Patrick Hynes

YouTube is the hottest thing in American politics today. Just ask former Virginia Senator George Allen (emphasis on former). On the morning of August 15th, 2006 very few Americans had ever heard the quasi-word “macaca” before. By the end of the week, the word had come to encapsulate George Allen’s putative view of race relations in America, in an unflattering light, to be sure. All because Allen referred to one of his opponent’s staff members as “Macaca or whatever his name is,” and “Macaca” in turn uploaded the damning video onto YouTube. Allen’s campaign never recovered.

“Whether Republicans are ready for it or not, the website which will have the biggest impact on a candidate’s political life is YouTube,” says David All, a Republican modern media strategist in Washington, DC. “Candidates throughout the country are no longer squaring off against their opponents’ media firm, they also face their opponents’ tech-savvy, modern volunteer operation which is armed with cost-effective camcorders, free video editing software, high-speed internet connections, and a gnarly laptop to make the magic happen.”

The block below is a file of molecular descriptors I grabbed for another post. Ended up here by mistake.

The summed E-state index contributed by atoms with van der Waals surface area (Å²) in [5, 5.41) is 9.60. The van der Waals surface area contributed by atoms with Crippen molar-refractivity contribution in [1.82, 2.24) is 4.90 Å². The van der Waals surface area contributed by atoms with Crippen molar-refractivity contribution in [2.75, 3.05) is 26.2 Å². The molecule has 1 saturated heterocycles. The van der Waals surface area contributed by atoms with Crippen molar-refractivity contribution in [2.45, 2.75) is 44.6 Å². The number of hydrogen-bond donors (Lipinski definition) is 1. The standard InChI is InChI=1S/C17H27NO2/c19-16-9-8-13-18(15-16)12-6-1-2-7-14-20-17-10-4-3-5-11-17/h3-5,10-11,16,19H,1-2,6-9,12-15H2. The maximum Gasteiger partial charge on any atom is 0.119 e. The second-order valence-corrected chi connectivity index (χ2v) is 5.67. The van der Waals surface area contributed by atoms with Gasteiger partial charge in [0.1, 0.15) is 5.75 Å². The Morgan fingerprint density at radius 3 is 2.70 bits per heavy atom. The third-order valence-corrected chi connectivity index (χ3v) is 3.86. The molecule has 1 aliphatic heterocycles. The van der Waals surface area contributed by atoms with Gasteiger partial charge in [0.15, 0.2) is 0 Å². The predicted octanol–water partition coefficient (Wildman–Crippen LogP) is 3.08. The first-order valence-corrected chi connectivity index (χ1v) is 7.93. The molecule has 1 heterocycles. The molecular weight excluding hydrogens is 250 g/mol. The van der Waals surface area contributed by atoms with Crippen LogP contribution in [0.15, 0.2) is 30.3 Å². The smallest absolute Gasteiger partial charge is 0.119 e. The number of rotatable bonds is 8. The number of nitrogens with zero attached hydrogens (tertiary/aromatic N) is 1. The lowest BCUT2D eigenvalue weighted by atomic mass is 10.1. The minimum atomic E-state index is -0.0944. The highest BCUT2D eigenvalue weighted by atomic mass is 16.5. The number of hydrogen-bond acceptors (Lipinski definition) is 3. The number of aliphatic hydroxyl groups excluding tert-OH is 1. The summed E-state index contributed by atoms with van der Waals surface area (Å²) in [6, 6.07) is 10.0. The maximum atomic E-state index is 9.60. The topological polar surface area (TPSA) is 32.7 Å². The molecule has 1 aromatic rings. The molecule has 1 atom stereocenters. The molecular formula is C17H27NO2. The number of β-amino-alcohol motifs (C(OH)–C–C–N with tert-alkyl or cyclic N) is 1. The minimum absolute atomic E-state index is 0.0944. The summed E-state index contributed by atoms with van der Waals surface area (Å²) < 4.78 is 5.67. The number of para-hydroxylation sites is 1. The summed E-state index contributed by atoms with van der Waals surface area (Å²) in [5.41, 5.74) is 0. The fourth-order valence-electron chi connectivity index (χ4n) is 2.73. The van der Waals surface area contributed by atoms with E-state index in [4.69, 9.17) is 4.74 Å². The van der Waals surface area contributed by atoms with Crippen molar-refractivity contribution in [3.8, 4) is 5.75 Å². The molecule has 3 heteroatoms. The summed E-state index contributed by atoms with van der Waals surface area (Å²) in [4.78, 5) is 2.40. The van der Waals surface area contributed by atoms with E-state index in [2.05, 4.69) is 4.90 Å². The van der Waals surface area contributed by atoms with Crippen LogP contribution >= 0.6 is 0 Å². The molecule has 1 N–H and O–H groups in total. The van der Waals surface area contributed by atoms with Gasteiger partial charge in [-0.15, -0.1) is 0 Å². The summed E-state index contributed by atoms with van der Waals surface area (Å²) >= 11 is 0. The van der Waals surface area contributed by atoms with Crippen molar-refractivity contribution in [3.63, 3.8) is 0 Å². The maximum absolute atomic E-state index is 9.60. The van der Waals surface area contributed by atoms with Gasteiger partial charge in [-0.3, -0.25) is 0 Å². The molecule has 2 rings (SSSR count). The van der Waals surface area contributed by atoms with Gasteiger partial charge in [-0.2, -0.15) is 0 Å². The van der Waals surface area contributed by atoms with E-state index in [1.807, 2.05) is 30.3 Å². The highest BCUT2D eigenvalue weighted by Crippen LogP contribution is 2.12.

But YouTube isn’t just a tool to play gotcha politics. Two presidential aspirants have recently used YouTube to say “I was wrong” to prospective supporters in the blogosphere.

Former Sen. John Edwards wants to be the Democratic presidential nominee in 2008. The only problem in that Edwards voted to authorize President Bush to invade Iraq. And that’s a no-no in Democratic politics. Just ask Sen. Joe Lieberman, another frequent guest star on YouTube’s political showcase.

So Team Edwards is only too happy to direct prospective supporters to this video on YouTube in which the former North Carolina Senator says, “I want to say something personal to all of you. … I voted for this war. I was wrong. I should not have voted for this war. I take responsibility for that.”

The liberal crowd (Edwards said this at a Ned Lamont rally) erupted in cheers at Edwards’s mea culpa and Edwards is today the early frontrunner among Iowa caucus-goers.

Perhaps hoping to emulate Edwards’s successful turnaround, former Massachusetts Governor Mitt Romney this week took to the YouTube airwaves to admit he was wrong for espousing liberal positions on social issues in his 1994 campaign for U.S. Senate against Sen. Ted Kennedy.


Patrick Hynes

Patrick Hynes is the president of New Media Strategics, a blog relations consultancy. He is the proprietor of Ankle Biting Pundits and the author of In Defense of the Religious Right (Nelson Current).

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